A broad cross-section of people comes through the doors of the St. Vincent de Paul Community Kitchen and Resource Center—clients who are hungry and homeless, volunteers, others doing community service and crucial donors of food and finances. These are a few:
Dwight, 62, originally from Buffalo, is truly homeless and jobless. He says he made some mistakes in life, which led to a restraining order and being put out of the house by his wife a decade ago. He had done factory work, but new owners of the company had let him go.
With no job, no money and no housing, Dwight nevertheless comes in neat and well-groomed for a good, warm meal every day. He receives his mail here and gets a regular health check up every six months. For housing, he sleeps on cardboard behind a Clearwater building. He is planning to apply for Social Security retirement benefits to provide a small income. “Otherwise, I’m in great shape,” Dwight said.
Joe, 70, of nearby Belleair, has been volunteering his time at the food-serving counter for about five years. It has been a family tradition. His aunt volunteered here and then his wife, before Joe joined the Monday morning volunteer team. He can be found bringing out serving trays of meat, vegetables and salad, as well as a fresh pot of soup, which are all part of the regular daily meals.
On this particular Monday, Joe is assisting a group of student volunteer servers, clad in school uniforms of blue shirts and shorts from St. Cecelia Interparochial Catholic School, who are spooning out a hearty meal onto client’s food trays. Joe is a retired operations manager for a rubber company.
About 150 people a day come through our doors 365 days a year, men and women of all races, all ages and even parents with young children. They come from many walks of life, some working their way back from personal setbacks, some struggling with disabilities and addictions and newcomers signing up for the first time.
Some are on disability or retirement benefits and trying to manager their limited finances. Many are veterans, wearing caps or shirts indicating their past service in the armed forces. A few come leaning on aluminum walkers for assistance and even occasionally in a wheelchair.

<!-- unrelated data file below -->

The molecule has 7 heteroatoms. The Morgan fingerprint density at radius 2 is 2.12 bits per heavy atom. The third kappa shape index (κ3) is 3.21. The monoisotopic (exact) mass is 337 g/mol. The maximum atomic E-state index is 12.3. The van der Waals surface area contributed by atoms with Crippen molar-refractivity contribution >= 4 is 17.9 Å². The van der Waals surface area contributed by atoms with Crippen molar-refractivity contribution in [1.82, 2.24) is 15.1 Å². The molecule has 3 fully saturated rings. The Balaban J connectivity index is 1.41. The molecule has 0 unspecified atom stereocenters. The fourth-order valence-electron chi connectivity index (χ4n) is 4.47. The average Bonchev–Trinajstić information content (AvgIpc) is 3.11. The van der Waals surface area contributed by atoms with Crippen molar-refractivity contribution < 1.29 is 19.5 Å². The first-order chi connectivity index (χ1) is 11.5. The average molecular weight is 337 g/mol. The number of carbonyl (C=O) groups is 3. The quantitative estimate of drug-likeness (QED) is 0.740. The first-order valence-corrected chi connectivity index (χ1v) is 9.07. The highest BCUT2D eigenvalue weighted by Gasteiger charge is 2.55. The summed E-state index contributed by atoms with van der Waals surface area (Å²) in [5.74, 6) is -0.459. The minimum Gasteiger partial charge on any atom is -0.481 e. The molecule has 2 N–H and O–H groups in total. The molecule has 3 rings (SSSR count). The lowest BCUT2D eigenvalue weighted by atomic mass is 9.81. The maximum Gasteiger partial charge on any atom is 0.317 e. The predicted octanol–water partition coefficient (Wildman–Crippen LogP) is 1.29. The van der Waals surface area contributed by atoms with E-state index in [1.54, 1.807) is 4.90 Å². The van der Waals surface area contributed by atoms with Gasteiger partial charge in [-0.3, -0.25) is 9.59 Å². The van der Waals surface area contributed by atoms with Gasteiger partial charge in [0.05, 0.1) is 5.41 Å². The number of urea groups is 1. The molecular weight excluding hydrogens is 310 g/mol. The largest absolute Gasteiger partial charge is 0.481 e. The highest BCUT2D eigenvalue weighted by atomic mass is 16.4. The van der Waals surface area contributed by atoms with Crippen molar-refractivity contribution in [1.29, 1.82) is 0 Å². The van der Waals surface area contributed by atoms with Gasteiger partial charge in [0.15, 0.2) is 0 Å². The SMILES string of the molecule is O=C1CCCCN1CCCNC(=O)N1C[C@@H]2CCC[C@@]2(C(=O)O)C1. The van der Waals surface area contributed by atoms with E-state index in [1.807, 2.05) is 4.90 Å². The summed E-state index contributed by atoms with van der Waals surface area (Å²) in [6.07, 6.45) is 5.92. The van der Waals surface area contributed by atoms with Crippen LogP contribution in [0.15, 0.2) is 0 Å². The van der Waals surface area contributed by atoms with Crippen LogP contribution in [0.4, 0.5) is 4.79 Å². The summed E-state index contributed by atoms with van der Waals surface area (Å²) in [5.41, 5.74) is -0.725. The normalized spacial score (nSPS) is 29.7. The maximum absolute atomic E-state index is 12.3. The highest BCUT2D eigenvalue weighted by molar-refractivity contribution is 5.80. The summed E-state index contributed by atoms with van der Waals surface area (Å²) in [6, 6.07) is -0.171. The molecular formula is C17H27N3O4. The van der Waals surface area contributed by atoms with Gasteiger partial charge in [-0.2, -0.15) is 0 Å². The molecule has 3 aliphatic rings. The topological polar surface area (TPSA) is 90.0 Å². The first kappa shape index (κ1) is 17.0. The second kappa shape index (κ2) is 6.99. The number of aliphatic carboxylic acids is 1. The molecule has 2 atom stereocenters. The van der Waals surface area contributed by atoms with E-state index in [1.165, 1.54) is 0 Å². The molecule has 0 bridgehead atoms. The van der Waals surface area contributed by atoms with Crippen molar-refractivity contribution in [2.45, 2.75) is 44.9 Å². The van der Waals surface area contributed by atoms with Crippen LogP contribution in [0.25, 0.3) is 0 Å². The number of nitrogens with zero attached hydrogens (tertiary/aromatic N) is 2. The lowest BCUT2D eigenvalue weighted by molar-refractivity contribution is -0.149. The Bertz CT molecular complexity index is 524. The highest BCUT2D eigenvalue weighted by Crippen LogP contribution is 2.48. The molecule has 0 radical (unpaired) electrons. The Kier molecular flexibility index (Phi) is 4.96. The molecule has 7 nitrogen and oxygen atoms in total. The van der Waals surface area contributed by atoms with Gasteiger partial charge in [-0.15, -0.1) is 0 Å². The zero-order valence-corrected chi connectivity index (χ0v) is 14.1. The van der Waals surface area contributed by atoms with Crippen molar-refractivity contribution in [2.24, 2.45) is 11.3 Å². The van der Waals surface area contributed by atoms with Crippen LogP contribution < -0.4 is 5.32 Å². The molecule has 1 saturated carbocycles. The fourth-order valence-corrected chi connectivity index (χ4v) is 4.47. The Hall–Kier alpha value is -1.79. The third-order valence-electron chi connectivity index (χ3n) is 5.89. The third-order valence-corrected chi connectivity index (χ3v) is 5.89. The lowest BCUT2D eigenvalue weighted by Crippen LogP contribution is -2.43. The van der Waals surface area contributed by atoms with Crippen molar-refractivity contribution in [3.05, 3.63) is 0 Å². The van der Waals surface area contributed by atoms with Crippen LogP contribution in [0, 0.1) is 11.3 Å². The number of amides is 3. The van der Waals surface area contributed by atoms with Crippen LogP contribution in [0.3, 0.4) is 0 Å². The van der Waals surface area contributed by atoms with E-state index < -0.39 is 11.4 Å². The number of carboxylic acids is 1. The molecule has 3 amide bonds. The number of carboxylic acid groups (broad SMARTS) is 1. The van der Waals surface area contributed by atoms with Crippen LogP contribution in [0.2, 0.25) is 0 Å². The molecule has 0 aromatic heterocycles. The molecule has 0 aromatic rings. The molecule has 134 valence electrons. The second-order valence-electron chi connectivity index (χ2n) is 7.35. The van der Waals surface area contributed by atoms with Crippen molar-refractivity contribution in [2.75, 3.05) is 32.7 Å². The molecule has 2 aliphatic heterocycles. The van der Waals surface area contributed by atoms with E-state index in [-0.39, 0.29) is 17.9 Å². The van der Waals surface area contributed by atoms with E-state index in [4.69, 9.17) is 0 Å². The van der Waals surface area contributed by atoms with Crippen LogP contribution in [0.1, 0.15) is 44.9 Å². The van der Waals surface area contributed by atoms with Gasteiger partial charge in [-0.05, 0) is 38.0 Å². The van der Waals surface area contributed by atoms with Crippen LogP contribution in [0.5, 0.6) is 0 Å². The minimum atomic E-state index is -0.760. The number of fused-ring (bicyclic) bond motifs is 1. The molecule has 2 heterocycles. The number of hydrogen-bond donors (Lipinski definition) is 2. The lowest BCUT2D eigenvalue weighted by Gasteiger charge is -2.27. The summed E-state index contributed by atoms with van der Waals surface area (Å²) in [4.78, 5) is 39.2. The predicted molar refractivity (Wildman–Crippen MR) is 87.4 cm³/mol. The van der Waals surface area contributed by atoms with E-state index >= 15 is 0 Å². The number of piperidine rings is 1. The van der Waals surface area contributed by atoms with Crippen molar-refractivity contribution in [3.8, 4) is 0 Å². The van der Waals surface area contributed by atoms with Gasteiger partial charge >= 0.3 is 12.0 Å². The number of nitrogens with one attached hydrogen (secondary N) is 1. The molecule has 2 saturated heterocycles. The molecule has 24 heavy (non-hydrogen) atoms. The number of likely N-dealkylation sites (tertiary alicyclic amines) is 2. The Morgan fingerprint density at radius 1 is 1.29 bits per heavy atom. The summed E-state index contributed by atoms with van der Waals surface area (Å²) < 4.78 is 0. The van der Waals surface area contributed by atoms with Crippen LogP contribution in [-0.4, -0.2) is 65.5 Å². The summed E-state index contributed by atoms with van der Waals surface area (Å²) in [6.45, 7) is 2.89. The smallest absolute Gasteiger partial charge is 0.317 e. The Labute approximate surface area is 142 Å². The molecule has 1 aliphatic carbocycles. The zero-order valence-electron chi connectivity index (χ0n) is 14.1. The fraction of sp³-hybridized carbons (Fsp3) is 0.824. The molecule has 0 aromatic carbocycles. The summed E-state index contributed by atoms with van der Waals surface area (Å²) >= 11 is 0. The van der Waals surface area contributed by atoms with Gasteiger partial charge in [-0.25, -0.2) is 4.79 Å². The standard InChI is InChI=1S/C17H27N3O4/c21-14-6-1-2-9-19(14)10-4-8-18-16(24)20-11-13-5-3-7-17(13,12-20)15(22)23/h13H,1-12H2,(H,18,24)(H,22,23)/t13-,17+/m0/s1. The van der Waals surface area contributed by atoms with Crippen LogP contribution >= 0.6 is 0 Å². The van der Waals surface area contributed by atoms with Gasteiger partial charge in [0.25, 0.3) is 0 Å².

Often middle-aged or older, many of our clients are working at improving their lives. Some take classes at nearby St. Petersburg College’s Clearwater campus and at other schools. Several work intermittently at construction jobs, some do house painting and others do janitorial or maintenance work.
Volunteers have spruced up our chapel and made it a more inviting place for quiet time, spiritual reflection and prayer. Clients are invited to come to the chapel daily beginning at 7:30 a.m. Supporters also can buy a brick on the chapel wall, have it inscribed in memory of a loved one and underwrite the cost of about 100 meals with a tax-deductible donation of $100. Please let us know if you can help by buying a brick.
The summer seems to have passed very quickly. At least this year we had no construction or leaks. We also had good reliable air conditioning. Yes, we still have a lot of hot days left, but soon we will be enjoying the cooler days of fall. We thank all of you volunteers who stuck with us through the hot days of Florida. Our clients have needed all of us.
Community Kitchen and Resource Center begin in Pinellas Country in 1982. The SVdP Soup Kitchen has been at the Park St., Clearwater location since 2011. Focused on client self-sufficiency, serving breakfast to the poor and hungry.